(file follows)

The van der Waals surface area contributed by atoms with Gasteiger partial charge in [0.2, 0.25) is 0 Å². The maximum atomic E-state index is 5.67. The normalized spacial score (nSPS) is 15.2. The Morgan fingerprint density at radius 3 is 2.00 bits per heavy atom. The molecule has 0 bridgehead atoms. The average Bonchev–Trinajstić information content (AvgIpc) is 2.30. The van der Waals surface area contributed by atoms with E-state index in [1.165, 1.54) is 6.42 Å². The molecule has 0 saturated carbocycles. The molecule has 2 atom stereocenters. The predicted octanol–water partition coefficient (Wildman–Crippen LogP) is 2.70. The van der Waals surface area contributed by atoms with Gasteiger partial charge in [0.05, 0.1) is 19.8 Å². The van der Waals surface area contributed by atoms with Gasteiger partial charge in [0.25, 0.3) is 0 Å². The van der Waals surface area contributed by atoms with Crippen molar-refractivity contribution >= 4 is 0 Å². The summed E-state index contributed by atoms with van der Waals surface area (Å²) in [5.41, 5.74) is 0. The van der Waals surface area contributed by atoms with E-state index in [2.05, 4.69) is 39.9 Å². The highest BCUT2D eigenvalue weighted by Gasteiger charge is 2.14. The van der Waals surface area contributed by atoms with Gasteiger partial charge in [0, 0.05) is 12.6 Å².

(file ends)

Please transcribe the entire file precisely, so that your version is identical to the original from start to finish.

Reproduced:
The van der Waals surface area contributed by atoms with Gasteiger partial charge in [0.2, 0.25) is 0 Å². The maximum atomic E-state index is 5.67. The normalized spacial score (nSPS) is 15.2. The Morgan fingerprint density at radius 3 is 2.00 bits per heavy atom. The molecule has 0 bridgehead atoms. The average Bonchev–Trinajstić information content (AvgIpc) is 2.30. The van der Waals surface area contributed by atoms with E-state index in [1.165, 1.54) is 6.42 Å². The molecule has 0 saturated carbocycles. The molecule has 2 atom stereocenters. The predicted octanol–water partition coefficient (Wildman–Crippen LogP) is 2.70. The van der Waals surface area contributed by atoms with Gasteiger partial charge in [0.05, 0.1) is 19.8 Å². The van der Waals surface area contributed by atoms with Gasteiger partial charge in [0.25, 0.3) is 0 Å². The van der Waals surface area contributed by atoms with Crippen molar-refractivity contribution >= 4 is 0 Å². The summed E-state index contributed by atoms with van der Waals surface area (Å²) in [5.41, 5.74) is 0. The van der Waals surface area contributed by atoms with E-state index in [2.05, 4.69) is 39.9 Å². The highest BCUT2D eigenvalue weighted by Gasteiger charge is 2.14. The van der Waals surface area contributed by atoms with Gasteiger partial charge in [0, 0.05) is 12.6 Å².